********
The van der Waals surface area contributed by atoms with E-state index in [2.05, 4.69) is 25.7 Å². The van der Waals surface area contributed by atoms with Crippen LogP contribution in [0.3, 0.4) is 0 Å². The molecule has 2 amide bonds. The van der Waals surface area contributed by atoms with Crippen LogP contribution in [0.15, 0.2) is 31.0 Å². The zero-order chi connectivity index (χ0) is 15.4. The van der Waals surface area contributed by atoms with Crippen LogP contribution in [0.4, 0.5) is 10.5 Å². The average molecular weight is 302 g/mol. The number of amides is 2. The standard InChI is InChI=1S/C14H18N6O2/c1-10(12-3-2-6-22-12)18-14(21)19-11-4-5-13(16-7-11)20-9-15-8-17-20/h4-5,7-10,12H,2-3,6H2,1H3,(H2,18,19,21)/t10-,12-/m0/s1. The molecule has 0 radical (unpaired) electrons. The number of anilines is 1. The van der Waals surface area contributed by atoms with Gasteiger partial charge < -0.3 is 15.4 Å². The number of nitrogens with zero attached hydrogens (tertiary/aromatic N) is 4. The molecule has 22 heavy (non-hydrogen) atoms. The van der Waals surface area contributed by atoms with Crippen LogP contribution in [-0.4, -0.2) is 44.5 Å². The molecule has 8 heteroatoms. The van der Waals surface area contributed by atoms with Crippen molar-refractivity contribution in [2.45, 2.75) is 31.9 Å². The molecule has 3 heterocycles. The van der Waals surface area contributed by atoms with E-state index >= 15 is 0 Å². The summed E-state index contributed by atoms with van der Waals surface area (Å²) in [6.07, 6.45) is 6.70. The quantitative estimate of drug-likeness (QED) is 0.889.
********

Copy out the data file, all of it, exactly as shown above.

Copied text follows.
The van der Waals surface area contributed by atoms with E-state index in [2.05, 4.69) is 25.7 Å². The van der Waals surface area contributed by atoms with Crippen LogP contribution in [0.3, 0.4) is 0 Å². The molecule has 2 amide bonds. The van der Waals surface area contributed by atoms with Crippen LogP contribution in [0.15, 0.2) is 31.0 Å². The zero-order chi connectivity index (χ0) is 15.4. The van der Waals surface area contributed by atoms with Crippen LogP contribution in [0.4, 0.5) is 10.5 Å². The average molecular weight is 302 g/mol. The number of amides is 2. The standard InChI is InChI=1S/C14H18N6O2/c1-10(12-3-2-6-22-12)18-14(21)19-11-4-5-13(16-7-11)20-9-15-8-17-20/h4-5,7-10,12H,2-3,6H2,1H3,(H2,18,19,21)/t10-,12-/m0/s1. The molecule has 0 radical (unpaired) electrons. The number of anilines is 1. The van der Waals surface area contributed by atoms with Gasteiger partial charge < -0.3 is 15.4 Å². The number of nitrogens with zero attached hydrogens (tertiary/aromatic N) is 4. The molecule has 22 heavy (non-hydrogen) atoms. The van der Waals surface area contributed by atoms with Crippen LogP contribution in [-0.4, -0.2) is 44.5 Å². The molecule has 8 heteroatoms. The van der Waals surface area contributed by atoms with Crippen molar-refractivity contribution in [2.45, 2.75) is 31.9 Å². The molecule has 3 heterocycles. The van der Waals surface area contributed by atoms with E-state index >= 15 is 0 Å². The summed E-state index contributed by atoms with van der Waals surface area (Å²) in [6.07, 6.45) is 6.70. The quantitative estimate of drug-likeness (QED) is 0.889.